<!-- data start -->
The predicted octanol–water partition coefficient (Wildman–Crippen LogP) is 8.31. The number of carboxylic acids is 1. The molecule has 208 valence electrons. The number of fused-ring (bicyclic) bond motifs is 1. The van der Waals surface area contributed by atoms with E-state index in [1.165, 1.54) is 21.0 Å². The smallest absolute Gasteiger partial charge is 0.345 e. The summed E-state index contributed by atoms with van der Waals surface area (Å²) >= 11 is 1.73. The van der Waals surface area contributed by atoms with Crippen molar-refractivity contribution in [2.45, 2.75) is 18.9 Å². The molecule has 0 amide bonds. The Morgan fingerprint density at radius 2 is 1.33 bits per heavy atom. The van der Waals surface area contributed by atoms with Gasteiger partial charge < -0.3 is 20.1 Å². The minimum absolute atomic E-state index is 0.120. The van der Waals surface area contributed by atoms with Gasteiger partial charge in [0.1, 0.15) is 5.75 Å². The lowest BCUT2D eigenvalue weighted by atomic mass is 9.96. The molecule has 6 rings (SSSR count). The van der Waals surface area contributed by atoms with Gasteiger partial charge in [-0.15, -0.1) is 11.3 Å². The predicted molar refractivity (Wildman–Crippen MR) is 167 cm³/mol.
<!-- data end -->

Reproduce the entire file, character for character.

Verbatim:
The predicted octanol–water partition coefficient (Wildman–Crippen LogP) is 8.31. The number of carboxylic acids is 1. The molecule has 208 valence electrons. The number of fused-ring (bicyclic) bond motifs is 1. The van der Waals surface area contributed by atoms with E-state index in [1.165, 1.54) is 21.0 Å². The smallest absolute Gasteiger partial charge is 0.345 e. The summed E-state index contributed by atoms with van der Waals surface area (Å²) >= 11 is 1.73. The van der Waals surface area contributed by atoms with Crippen molar-refractivity contribution in [2.45, 2.75) is 18.9 Å². The molecule has 0 amide bonds. The Morgan fingerprint density at radius 2 is 1.33 bits per heavy atom. The van der Waals surface area contributed by atoms with Gasteiger partial charge < -0.3 is 20.1 Å². The minimum absolute atomic E-state index is 0.120. The van der Waals surface area contributed by atoms with Gasteiger partial charge in [0.1, 0.15) is 5.75 Å². The lowest BCUT2D eigenvalue weighted by atomic mass is 9.96. The molecule has 6 rings (SSSR count). The van der Waals surface area contributed by atoms with Gasteiger partial charge in [-0.15, -0.1) is 11.3 Å². The predicted molar refractivity (Wildman–Crippen MR) is 167 cm³/mol.